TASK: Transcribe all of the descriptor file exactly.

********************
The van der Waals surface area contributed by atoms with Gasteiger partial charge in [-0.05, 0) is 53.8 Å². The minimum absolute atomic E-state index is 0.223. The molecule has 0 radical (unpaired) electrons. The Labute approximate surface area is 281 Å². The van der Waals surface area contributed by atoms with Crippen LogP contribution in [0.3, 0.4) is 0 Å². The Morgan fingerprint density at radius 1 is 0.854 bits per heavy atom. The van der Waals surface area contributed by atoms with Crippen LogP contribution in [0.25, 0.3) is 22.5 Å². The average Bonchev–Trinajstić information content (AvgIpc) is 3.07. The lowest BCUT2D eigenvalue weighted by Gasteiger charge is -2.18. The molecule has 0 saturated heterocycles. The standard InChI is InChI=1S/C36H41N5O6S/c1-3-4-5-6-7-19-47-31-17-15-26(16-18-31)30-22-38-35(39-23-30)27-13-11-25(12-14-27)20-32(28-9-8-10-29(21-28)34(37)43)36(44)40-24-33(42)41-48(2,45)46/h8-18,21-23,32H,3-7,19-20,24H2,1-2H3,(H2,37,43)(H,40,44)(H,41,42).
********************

The van der Waals surface area contributed by atoms with Gasteiger partial charge in [-0.05, 0) is 53.8 Å². The minimum absolute atomic E-state index is 0.223. The molecule has 0 radical (unpaired) electrons. The Labute approximate surface area is 281 Å². The van der Waals surface area contributed by atoms with Crippen LogP contribution in [0.3, 0.4) is 0 Å². The Morgan fingerprint density at radius 1 is 0.854 bits per heavy atom. The van der Waals surface area contributed by atoms with Crippen LogP contribution in [0.25, 0.3) is 22.5 Å². The average Bonchev–Trinajstić information content (AvgIpc) is 3.07. The lowest BCUT2D eigenvalue weighted by Gasteiger charge is -2.18. The molecule has 0 saturated heterocycles. The standard InChI is InChI=1S/C36H41N5O6S/c1-3-4-5-6-7-19-47-31-17-15-26(16-18-31)30-22-38-35(39-23-30)27-13-11-25(12-14-27)20-32(28-9-8-10-29(21-28)34(37)43)36(44)40-24-33(42)41-48(2,45)46/h8-18,21-23,32H,3-7,19-20,24H2,1-2H3,(H2,37,43)(H,40,44)(H,41,42).